Ramirez, K. S., C. L. Lauber, R. Knight, M. A. Bradford, and N. Fierer. 2010. Consistent effects of nitrogen fertilization on soil bacterial communities in contrasting systems. Ecology 91:3463-3470.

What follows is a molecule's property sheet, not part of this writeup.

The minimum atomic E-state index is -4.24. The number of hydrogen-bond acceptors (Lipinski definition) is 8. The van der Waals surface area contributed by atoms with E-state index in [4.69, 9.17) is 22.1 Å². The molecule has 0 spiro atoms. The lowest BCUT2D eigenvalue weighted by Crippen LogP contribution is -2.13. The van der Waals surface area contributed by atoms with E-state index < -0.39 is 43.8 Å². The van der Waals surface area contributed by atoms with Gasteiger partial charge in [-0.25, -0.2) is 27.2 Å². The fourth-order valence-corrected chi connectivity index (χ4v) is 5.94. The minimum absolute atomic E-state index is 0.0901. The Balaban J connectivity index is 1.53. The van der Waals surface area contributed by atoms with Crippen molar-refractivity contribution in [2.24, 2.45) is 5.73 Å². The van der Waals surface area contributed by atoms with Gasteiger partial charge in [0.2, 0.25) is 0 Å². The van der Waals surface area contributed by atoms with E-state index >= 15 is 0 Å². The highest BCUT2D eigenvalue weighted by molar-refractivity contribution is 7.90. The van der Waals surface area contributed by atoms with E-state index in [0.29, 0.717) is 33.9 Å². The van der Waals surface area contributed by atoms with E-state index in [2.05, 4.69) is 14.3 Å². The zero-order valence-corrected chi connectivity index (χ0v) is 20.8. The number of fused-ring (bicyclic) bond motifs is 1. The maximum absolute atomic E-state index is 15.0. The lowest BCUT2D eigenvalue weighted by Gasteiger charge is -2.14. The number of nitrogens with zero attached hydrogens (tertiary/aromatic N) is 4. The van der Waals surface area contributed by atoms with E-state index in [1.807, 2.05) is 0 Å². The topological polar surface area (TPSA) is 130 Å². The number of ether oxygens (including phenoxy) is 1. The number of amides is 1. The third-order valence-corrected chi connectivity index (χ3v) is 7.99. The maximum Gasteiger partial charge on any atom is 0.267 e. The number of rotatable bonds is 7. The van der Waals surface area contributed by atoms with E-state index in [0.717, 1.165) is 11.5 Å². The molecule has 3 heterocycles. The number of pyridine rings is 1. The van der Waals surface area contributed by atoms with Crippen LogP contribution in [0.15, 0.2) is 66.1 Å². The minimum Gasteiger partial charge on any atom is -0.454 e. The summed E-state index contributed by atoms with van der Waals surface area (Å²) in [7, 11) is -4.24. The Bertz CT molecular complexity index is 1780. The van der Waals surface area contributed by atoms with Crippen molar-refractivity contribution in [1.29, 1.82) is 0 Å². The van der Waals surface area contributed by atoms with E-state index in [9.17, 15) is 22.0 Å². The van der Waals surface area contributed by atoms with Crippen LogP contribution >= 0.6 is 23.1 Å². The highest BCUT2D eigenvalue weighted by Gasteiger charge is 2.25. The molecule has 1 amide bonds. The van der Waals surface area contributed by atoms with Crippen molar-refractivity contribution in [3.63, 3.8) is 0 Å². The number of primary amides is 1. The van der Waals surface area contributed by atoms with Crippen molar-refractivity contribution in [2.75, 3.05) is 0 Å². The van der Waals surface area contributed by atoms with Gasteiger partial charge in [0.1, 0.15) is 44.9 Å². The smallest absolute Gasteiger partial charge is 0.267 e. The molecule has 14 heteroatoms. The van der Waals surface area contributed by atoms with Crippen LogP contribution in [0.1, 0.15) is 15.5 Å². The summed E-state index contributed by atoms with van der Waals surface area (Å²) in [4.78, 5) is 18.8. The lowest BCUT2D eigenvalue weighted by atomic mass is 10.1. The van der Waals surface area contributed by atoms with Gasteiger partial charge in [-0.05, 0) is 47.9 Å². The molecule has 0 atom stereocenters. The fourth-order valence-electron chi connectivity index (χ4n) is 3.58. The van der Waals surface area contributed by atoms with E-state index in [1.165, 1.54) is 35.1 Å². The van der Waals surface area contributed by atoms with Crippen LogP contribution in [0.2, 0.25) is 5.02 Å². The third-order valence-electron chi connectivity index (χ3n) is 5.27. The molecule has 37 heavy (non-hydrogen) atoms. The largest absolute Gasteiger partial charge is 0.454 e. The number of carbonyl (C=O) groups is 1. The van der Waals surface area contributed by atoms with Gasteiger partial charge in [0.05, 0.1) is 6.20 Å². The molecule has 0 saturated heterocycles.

Ecosystems worldwide are receiving increasing amounts of reactive nitrogen (N) through anthropogenic activities. Although the effects of increased N inputs on plant communities have been reasonably well studied, few comparable studies have examined impacts on whole soil bacterial communities, though they play critical roles in ecosystem functioning. We sampled soils from two long-term ecological research (LTER) experimental N gradients, both of which have been amended with NH4NO3; a grassland at Cedar Creek (27 years of N additions) and an agricultural field at Kellogg Biological Station (8 years of N additions). By examining shifts in bacterial communities across these contrasting ecosystem types, we could test competing hypotheses about the direct and indirect factors that might drive bacterial responses to elevated N inputs. Bacterial community structure was highly responsive to N additions. We observed predictable and consistent changes in the structure of the bacterial communities across both ecosystem types. Our results suggest that bacterial communities across these gradients are more structured by N and/or soil carbon availability than by shifts in the plant community or soil pH associated with the elevated nitrogen inputs. In contrast to the pronounced shifts in bacterial community composition and in direct contrast to the patterns often observed in plant communities, increases in N availability did not have consistent effects on the richness and diversity of soil bacterial communities.
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